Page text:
Pneumopericardium represents air within the pericardium, thus surrounding the heart.
Underlying causes include:
- positive pressure ventilation
- thoracic surgery/pericardial fluid drainage
- penetrating trauma
- blunt trauma (rare)
- infectious pericarditis with gas-producing organisms
- between the pericardium and an adjacent air-containing organ (i.e. stomach or esophagus)
Plain radiograph and CT
On both chest radiographs and CT, appearances are characteristic, the heart being partially or completely surrounded by air, with the pericardium sharply outlined by air density on either side.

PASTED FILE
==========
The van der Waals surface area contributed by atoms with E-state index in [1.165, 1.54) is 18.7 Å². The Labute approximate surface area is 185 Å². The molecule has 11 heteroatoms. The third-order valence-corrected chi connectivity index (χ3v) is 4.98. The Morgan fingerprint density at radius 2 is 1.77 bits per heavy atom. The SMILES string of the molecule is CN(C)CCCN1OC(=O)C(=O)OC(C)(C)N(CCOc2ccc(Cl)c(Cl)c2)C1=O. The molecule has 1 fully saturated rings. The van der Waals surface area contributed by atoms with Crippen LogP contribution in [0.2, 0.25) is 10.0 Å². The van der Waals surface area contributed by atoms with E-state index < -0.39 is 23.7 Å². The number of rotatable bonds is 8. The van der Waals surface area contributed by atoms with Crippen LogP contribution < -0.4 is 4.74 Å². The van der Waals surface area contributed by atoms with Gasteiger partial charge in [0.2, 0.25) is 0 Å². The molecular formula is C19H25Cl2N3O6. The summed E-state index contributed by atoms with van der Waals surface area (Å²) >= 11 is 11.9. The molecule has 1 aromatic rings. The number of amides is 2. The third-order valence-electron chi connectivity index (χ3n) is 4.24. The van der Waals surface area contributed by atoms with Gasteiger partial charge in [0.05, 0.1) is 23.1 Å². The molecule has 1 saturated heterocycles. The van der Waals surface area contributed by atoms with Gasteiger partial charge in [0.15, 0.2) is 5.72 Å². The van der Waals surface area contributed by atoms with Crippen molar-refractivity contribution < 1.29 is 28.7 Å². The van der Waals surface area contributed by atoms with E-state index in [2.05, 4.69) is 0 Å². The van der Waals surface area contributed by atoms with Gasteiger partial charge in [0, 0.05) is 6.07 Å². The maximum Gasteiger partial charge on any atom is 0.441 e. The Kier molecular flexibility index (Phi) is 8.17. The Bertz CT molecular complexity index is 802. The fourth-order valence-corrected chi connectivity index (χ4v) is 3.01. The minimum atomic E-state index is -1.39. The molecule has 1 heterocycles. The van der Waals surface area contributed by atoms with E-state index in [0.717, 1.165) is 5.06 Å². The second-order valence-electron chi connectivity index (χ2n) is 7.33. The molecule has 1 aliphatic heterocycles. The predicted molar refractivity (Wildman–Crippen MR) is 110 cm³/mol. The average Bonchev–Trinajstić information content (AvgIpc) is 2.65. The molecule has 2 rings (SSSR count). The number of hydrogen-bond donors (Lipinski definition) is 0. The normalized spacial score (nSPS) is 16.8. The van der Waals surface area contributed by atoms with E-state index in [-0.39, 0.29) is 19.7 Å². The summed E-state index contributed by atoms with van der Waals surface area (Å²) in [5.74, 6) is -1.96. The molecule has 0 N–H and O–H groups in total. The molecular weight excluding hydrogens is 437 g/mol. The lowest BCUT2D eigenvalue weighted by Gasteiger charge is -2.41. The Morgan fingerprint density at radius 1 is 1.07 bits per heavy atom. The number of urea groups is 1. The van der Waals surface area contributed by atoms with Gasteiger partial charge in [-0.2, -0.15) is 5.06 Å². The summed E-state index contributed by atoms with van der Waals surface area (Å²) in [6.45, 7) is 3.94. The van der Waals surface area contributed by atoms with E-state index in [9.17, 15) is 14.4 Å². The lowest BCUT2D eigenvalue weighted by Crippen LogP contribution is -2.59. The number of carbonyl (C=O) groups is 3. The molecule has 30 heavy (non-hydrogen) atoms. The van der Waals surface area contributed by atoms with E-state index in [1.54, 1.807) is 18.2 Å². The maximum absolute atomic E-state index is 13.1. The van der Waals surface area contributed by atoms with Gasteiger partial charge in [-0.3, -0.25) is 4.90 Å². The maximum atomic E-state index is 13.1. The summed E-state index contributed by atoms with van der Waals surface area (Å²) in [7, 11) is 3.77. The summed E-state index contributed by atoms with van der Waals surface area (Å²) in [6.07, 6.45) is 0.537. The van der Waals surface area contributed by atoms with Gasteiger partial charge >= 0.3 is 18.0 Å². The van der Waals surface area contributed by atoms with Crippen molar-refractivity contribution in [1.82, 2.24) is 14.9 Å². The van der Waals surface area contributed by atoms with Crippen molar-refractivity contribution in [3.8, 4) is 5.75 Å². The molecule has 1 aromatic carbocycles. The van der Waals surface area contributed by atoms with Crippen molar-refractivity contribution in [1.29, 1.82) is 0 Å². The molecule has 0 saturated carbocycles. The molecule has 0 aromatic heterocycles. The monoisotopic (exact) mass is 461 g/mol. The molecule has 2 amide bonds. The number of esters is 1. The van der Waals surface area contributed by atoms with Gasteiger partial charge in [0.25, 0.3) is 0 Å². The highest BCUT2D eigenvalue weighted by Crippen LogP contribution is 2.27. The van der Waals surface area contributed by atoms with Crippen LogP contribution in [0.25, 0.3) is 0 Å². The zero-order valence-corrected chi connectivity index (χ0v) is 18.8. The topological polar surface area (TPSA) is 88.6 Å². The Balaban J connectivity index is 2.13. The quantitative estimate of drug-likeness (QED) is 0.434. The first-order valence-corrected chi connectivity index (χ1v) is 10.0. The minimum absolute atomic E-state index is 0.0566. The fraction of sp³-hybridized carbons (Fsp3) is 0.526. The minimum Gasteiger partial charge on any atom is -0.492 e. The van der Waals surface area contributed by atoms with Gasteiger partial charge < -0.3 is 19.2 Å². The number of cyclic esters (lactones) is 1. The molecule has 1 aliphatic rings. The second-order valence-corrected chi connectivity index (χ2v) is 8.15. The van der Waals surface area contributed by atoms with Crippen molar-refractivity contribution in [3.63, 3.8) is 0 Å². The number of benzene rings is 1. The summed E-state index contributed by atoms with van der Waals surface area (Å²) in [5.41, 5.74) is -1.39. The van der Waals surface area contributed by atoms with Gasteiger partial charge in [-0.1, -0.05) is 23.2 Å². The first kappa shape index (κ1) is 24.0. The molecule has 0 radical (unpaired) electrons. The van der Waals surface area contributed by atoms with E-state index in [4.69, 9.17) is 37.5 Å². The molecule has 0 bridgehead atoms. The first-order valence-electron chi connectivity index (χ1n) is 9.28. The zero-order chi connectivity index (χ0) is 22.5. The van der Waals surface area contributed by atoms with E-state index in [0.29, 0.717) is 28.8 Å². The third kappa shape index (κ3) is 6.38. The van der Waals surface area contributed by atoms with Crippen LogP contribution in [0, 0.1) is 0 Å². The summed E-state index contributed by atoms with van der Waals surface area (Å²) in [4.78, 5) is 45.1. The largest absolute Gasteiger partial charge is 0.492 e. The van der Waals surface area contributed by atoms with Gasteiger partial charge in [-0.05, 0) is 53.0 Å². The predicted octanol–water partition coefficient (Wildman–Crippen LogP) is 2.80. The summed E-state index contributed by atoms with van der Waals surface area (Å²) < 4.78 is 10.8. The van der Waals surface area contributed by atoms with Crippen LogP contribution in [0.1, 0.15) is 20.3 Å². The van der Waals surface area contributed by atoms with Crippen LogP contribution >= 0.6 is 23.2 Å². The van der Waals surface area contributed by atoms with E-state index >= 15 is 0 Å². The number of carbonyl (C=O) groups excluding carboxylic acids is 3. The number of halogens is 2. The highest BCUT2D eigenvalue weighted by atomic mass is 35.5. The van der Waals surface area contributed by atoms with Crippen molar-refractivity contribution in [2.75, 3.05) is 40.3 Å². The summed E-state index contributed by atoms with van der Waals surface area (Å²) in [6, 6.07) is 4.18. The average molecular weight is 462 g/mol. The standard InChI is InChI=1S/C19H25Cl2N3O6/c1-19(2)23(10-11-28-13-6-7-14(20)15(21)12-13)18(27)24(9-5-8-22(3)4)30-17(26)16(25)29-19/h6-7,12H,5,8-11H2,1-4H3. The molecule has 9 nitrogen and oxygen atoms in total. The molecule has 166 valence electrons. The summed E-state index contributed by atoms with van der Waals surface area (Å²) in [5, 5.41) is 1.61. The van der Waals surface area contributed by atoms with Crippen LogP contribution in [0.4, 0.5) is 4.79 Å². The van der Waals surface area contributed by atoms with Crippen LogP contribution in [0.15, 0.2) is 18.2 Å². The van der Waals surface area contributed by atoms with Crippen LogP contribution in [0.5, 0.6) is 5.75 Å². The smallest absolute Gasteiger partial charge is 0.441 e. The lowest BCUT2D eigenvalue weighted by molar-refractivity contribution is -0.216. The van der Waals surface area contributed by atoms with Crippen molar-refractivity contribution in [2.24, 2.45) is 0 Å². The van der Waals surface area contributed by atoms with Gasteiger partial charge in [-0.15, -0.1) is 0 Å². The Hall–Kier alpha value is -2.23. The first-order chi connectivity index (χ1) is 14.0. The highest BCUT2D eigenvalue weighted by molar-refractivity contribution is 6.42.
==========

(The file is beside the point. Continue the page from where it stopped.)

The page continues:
A pneumopericardium can usually be distinguished from pneumomediastinum, since air in the pericardial sac should not rise above the anatomic limits of the pericardial reflection on the proximal great vascular pedicle. Also on radiographs obtained with the patient in the decubitus position, air in the pericardial sac will shift immediately, while air in the mediastinum will not shift in a short interval between films.
Occasionally, it may not be possible to distinguish pneumopericardium from pneumomediastinum on plain film.
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